Happy 200th to the LOC

Submitted by Blake on Tue, 04/18/2000 - 11:21
Topic

The Nando Times has a nice look at the Library of Congress, in Washington, D.C.\"On April 24, 1800, President John Adams approved an appropriation of $5,000 to purchase \"such books as may be necessary for the use of Congress.\"

Books - mostly on history, economics and law - were ordered from London. They arrived in 1801 and were shelved in the new U.S. Capitol. The collection consisted of just 740 volumes and three maps.

Next week, on April 24, millions of books and much history later, the Library of Congress celebrates its 200th anniversary as an institution that grew, in the words of one of its biographers, into \"a symbol of American democracy and faith in the power of learning.\"

Libraries boom despite the Web

Submitted by Blake on Mon, 04/17/2000 - 19:01
Topic

Finally a Story that admits the web is not going to shut down libraries.\"It soon became clear that libraries are far from the tar pit - that, in fact, as both Reid and Keith Lance, director of Library Research Services for the Colorado State Library, noted: This idea so many people have, about libraries declining in the age of the Internet, is just wrong. Libraries, in fact, recognized the competition that technology presented and have offered it themselves.

Net Library -Nyet

Submitted by Blake on Wed, 04/12/2000 - 12:08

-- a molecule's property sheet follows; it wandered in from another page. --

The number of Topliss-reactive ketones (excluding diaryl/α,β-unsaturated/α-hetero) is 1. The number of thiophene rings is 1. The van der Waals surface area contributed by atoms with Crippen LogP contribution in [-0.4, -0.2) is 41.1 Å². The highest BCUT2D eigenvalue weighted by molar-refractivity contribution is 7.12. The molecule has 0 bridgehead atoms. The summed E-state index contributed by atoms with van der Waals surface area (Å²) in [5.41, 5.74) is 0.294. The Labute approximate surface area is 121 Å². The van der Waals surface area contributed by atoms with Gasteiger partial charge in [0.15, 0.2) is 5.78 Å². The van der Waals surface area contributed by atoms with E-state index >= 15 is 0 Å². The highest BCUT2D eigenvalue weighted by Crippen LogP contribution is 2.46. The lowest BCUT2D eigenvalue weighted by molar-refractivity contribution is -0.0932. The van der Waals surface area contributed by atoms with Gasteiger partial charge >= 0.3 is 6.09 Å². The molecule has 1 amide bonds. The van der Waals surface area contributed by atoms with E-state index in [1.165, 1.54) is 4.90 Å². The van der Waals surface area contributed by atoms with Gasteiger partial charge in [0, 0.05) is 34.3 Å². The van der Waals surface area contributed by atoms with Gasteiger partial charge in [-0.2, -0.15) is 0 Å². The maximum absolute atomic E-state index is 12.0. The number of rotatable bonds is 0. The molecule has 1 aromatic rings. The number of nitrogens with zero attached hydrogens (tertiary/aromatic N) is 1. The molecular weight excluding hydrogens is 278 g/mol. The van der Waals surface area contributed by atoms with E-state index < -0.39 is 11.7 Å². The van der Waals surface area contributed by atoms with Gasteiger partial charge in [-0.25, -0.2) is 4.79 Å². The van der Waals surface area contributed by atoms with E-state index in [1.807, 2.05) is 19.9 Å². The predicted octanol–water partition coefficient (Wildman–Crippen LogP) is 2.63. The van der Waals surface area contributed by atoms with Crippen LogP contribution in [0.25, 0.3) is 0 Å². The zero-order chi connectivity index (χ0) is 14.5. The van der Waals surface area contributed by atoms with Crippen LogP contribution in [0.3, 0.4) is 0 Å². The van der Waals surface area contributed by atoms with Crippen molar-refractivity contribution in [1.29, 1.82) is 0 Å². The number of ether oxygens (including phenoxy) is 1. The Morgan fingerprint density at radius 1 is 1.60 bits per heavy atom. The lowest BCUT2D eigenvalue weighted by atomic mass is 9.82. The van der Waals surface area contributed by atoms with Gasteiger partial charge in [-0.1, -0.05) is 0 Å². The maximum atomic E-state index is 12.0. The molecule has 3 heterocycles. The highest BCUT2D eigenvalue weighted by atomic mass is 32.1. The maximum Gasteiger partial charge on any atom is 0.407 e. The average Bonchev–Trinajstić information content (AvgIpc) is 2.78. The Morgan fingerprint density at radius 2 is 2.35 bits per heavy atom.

Topic

Thomas J. Hennen Jr. writes:
Only those of a certain age argue about whether it was Pogo or the Alligator that said: Younger demographic groups just look it up on the web. :-)

What a difference a few months can make in the looking glass world of e-texts! Five months ago, I lamenated that NetLibrary (tm) was marketing to gen-exers not boomers like myself. But now NetLibrary has cut off both exers as individuals and me at the virtual knees! And, it appears, librarians like myself must share the blame.

LOC Commemorative Stamp

Submitted by Blake on Mon, 04/10/2000 - 18:37
Topic

The Citizens\' Stamp Advisory Committee, a group of independent citizens appointed by the Postmaster General to review more than 40,000 suggestions for stamp subjects received by the United States Postal Service each year, recommended a commemorative stamp for issuance on the Library\'s Bicentennial date, April 24, 2000. Ethel Kessler, the designer of the breast cancer stamp issued on July 29, 1998 by First Lady Hillary Rodham Clinton and Postmaster General William Henderson, has designed the Library\'s Bicentennial commemorative stamp, as pictured here on the Library of Congress Website

1,000 Years at British Library

Submitted by Blake on Thu, 04/06/2000 - 18:26
Topic

The AP Wire is carrying this story;A 1,000-year-old book of riddles, a 15th-century love letter and a 20th-century bear named Pooh: All are strands in the rich history of English literature being celebrated this summer by the British Library.

This body of literature is ``the thing, above anything else, that Britain has given to the world in the course of the last millennium,\'\' government arts secretary Chris Smith says about the national library\'s major exhibit for the year 2000.